Q: What thickener is best for sauces and gravies, and when should I add it? I always use flour, but it tends to clump. A: Most sauces and...
Q: What thickener is best for sauces and gravies, and when should I add it? I always use flour, but it tends to clump.
A: Most sauces and gravies are thickened with some kind of starch. The most common are flour and cornstarch, though potato starch, arrowroot and tapioca flour also work well. Every cook has a favorite thickening ingredient and method, and each has its merits — the key is not so much choosing the right thickener as adding it properly.
If you attempt to thicken a pan sauce or gravy by simply stirring flour into the simmering liquid, you will inevitably end up with lumps. This is because the starch around each lump of flour expands rapidly when it comes into contact with hot liquid, forming a sort of waterproof gel that prevents the granules from separating properly. The same is true for any other starch.
To prevent this, you need to separate the granules before adding them to the sauce so that they can slowly disperse and expand to create the desired thickening effect.
Most Read Life Stories
- Why Aisha Ibrahim is the perfect chef for Canlis at the perfect time, and how she earned Seattle’s most coveted restaurant job
- We check out T-Mobile Park's new food and entertainment options
- Staff at Seattle chef Edouardo Jordan's restaurants quits following sexual misconduct allegations
- Past, present, future: As Canlis plans to reopen its dining room, its owners reflect on an intense pandemic year
- Banh mi, Russian dumplings and an affordable family feast await you in Kirkland
You can accomplish this in several ways. The first is to use what’s called a roux. Made from a mixture of fat — either pan drippings or butter — and flour, a roux is slowly cooked on its own before it is added to the sauce. The fat helps the starch to expand and separate, and it lubricates it so it can be smoothly incorporated into the liquid. A roux should be cooked, then cooled slightly, then whisked into the sauce when you’re ready to thicken it. The precooking also eliminates the unpleasant raw-flour taste that sometimes occurs if a sauce isn’t simmered long enough.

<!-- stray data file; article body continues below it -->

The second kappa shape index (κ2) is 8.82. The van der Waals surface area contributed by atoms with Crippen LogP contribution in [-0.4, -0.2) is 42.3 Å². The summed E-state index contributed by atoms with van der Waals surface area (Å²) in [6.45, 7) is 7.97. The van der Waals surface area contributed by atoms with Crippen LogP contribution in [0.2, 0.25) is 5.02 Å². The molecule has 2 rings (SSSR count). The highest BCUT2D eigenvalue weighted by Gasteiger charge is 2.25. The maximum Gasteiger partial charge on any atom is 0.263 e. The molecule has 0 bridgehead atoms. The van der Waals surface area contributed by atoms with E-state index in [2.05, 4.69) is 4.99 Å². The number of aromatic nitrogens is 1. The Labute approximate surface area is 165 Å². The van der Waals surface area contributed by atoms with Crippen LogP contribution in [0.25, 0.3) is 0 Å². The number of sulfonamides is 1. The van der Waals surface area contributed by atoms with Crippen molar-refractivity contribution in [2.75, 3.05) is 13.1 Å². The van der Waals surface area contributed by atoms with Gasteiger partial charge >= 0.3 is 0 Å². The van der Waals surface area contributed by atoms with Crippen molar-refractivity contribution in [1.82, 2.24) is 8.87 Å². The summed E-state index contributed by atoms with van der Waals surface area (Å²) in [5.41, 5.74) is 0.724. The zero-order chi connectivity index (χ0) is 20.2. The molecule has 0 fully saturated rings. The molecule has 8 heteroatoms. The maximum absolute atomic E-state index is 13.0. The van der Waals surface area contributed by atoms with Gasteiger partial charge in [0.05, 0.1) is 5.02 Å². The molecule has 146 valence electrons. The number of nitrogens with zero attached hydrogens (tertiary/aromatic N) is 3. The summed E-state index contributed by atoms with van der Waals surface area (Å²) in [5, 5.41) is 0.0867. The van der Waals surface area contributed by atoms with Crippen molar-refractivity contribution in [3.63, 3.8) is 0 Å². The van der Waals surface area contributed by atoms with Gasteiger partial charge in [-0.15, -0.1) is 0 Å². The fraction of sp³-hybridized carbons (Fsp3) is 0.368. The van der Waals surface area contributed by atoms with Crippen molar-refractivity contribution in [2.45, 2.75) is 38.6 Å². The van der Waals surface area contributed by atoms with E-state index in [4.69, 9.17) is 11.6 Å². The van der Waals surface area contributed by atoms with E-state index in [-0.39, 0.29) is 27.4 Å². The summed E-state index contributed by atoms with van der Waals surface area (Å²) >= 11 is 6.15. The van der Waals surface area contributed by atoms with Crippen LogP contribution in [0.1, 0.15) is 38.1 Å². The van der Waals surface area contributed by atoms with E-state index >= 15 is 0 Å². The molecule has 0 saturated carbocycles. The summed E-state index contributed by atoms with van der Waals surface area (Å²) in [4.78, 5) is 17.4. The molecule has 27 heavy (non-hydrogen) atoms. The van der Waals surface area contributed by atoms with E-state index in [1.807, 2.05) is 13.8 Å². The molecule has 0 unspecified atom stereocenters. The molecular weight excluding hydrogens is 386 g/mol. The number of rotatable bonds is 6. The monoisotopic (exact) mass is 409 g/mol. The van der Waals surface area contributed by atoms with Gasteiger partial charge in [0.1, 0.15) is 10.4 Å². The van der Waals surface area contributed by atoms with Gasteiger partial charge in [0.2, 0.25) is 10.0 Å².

Another method is to use what is called beurre manié or kneaded butter. This is essentially the same as a roux, only the flour is worked into the butter by hand or with a fork, then formed into small balls and added, uncooked, to a sauce.
This works as a last-minute thickener, but it should be used sparingly — too much may leave a floury taste behind.
Perhaps the easiest and quickest thickening method is to use a slurry, which is cornstarch stirred into a small amount of cold water or stock, then whisked into a simmering sauce. It thickens almost immediately, and creates a slightly glossy appearance. The same method can be used for nearly any starch, but it’s important not to overestimate the amount of starch you need, or to overheat the sauce — too much heat can cause the starch to break down and the sauce to thin.
Every recipe has different requirements, but as a rule, if you want a medium-thick sauce or gravy, you should add about 2 tablespoons of flour per cup of liquid. If using potato starch, arrowroot or tapioca, you’ll need about half as much, and if you’re using cornstarch, slightly less than that — about 2 to 2 ½ teaspoons per cup.
Q: How do you clean the inside of a washing machine?
A: Many appliances need regular maintenance: The inside of an oven, for example, needs to have burns and spills cleaned out, just as a coffee maker needs to be flushed with vinegar occasionally. It doesn’t always occur to us, however, that our washing machine requires similar upkeep.
Technically, dirt and lint should vanish with the rinse water at the end of a wash cycle. But there’s often a small amount of residue left behind.
This buildup might appear as spots on your just-washed laundry (though stains are typically not permanent — relaundering in a cleaned machine should eliminate them), or it may just seem like your clothes aren’t getting as clean as they should.
In any case, such residue eventually inhibits your washing machine from operating at peak performance.
Most accumulated dirt on the inside of the washer can simply be wiped away with a clean, damp cloth. Running a short, hot wash cycle with detergent, then rinsing with plain water in the empty machine, should take care of any remnants. Performing this chore periodically should keep your machine working well.
If your washing machine is exceptionally dirty or requires sanitizing, make a disinfecting solution of chlorine bleach and detergent — use 3/4 cup bleach and 1 tablespoon powdered laundry detergent for every gallon of warm water — and let it sit in the machine for a few minutes. Then drain and rinse a few times with plain water to eliminate any traces of dirt or bleach.
Questions may be sent to email@example.com or Ask Martha, care of Letters Department, Martha Stewart Living, 11 W. 42nd St., New York, N.Y. 10036. Sorry, no personal replies.